This topic has 5 replies, 5 voices, and was last updated 15 years, 10 months ago by Anonymous.
Using (Bad) Math to figure out if “I am too big for a 250cc”

AuthorPosts

April 30, 2008 at 5:28 pm #1320MattParticipant
I wrote this out to answer a question in the introduce yourself forum. I’d like to share it here.
Basically, I’m using oversimplified math to show how heavy you need to be in order to be “too heavy” for a small motorcycle.
This is probably the most common question asked on this forum – am I too tall or too heavy for a 250cc bike.
Are you too tall? Only way to find out is to sit on the bike in question and find out.
Are you too heavy? Well, maybe we can help with that here.Strictly speaking, you are not too heavy for any bike until you are above it’s load capacity. I can’t speak for the cruisers, but the load capacity on a Ninja 250 is 330 pounds (almost the same weight as the bike itself).
But, will it be fast enough? Or is the salesman / my friends correct in telling me it’ll be too slow and I’ll get bored / run over?
Okay, so now I’m gonna go and play with numbers.
If you don’t like math feel free to ignore this next bit.
If you really like math, please ignore this bit (it’ll make physics majors squirm)…Just how slow is a slow motorcycle?
For comparison, I’m going to list some 060 times for well known cars (I originally did these from memory, now I’m sourcing wikipedia, modernracer.com and other websites for my numbers):
2004 Hyundai Tiburon (V6, 181hp, 3032 lbs) – 7.5 seconds
2004 Mazda 6 (V6, 220hp, 3311 lbs) – 6.9 seconds
2005 Imprezza WRX (Turbo Inline 4, 227hp, 3085 lbs) – 5.6 seconds
2000 Firebird (V8, 305hp, 3440 lbs) – 5.0 seconds
2004 Mustang (V8, 260hp, 3379 lbs) – 6.1 seconds2000 Ninja 250 (Parrallel twin, 35hp, 350lbs (with fluids) + 150lbs rider) – 5.7 seconds
2000 Ninja 500 (Parrallel twin, 52hp, 410lbs + 150lbs rider) – 3.7 secondsFor reference, most family cars today do 060 between 8 and 13 seconds. All of the above cars are fast enough to get you into trouble with the law. (For laughs, the original Beetle did it in 27 seconds!)
Now, this is all very rough, because really, Torque is what accelerates you, and tires dictate how much of that power can actually be used. But pounds per horsepower (lbs/hp) is a pretty good metric for comparing acceleration between cars. It is part of how my local Auto X organization figures out classes for cars, so if it is good enough for them…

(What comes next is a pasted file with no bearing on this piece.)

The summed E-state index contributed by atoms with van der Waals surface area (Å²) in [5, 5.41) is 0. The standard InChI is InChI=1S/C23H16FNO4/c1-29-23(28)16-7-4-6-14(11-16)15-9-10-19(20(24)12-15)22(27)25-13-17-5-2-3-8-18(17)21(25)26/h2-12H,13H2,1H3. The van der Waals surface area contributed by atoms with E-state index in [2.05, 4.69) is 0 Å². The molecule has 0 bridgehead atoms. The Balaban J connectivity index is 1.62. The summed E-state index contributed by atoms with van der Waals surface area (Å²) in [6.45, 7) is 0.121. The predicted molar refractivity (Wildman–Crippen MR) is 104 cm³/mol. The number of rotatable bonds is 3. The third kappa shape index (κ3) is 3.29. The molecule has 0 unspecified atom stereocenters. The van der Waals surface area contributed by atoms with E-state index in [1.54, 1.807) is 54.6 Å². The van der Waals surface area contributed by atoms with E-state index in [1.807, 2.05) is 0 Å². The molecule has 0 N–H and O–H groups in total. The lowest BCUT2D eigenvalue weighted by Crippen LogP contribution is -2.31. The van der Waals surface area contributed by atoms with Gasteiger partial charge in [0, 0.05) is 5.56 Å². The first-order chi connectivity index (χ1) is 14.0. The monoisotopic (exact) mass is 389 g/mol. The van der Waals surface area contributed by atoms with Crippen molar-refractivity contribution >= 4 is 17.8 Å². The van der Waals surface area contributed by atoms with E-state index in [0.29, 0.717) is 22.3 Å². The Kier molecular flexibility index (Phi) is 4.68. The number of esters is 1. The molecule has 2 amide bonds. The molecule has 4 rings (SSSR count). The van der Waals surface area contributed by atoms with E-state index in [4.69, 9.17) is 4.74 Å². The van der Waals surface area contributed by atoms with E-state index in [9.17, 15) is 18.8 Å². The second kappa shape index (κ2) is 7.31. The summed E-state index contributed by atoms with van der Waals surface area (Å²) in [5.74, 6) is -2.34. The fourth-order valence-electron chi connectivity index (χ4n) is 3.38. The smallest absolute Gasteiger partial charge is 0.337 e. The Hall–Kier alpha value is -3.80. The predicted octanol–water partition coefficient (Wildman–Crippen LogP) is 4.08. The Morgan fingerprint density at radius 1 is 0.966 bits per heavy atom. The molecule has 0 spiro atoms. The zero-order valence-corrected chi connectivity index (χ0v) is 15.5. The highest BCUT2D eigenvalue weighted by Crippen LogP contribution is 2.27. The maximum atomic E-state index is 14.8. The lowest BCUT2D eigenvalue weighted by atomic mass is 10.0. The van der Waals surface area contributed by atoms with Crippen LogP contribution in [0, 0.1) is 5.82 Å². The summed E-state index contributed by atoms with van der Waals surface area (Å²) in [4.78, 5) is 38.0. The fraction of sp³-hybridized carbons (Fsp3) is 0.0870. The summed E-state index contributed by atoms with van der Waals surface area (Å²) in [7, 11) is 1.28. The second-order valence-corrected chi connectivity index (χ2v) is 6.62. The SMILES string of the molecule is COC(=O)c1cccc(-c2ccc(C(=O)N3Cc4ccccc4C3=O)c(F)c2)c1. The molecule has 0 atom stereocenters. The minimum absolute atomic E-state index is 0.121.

So the Tib gets 16.7 lbs/hp
the 6 gets 15.0 lbs/hp
the wrx gets 13.6 lbs/hp
the bird gets 11.3 lbs/hp
the stang gets 13.0 lbs/hp
the ninjette gets 14.2 lbs/hp
and the mild ninja gets 10.8 lbs/hpI should explain that I’m using a high set of hp numbers for the tiburon, and a lower 060 time than some publications use. I’m doing this because those fall more in line with my experience with the Tib, and seems more accurate when doing the math later on.
Having roughly 1617 lbs/hp for a car gets you in the 7 to low 8 060 times. This holds true if you look back to older cars like the 86 (Second generation) RX7 and the 86 Prosche 944 (non turbo versions) which each had weights and times in this area.
Having in the 1011 lbs/hp range gets you up close and personal with the 5 second range. The WRX which can do a really hard launch thanks to its all wheel drive, also gets close to that magic 5 second number, but in rolling starts, behaves more like you’d expect, with acceleration somwhere between the firebird and the more mundane FWD cars.
Now, with bikes, we see that for a similar lbs/hp range, we get better acceleration than for cars. We also see that even the lowly ninja 250 is in fact pretty quick by street standards. And the ninja 500 is downright fast (for reference, a 500hp Dodge Viper has a 060 time of 3.9 seconds).
Now we check to see if the math is consistent.
The equation I’m using is:
X lbs/hp / Y lbs/hp * Y 060 time
Where X is the unknown vehicle and Y is the known Base vehicle.Using the Tib as a base (16.7 lbs/hp, 060 time of 7.5), we expect that the firebird will get 5.0 seconds and the Stang will get 5.8 (pretty darned close). The Mazda is also close at 6.7. So I’m comfortable saying the math is accurate to about half a second.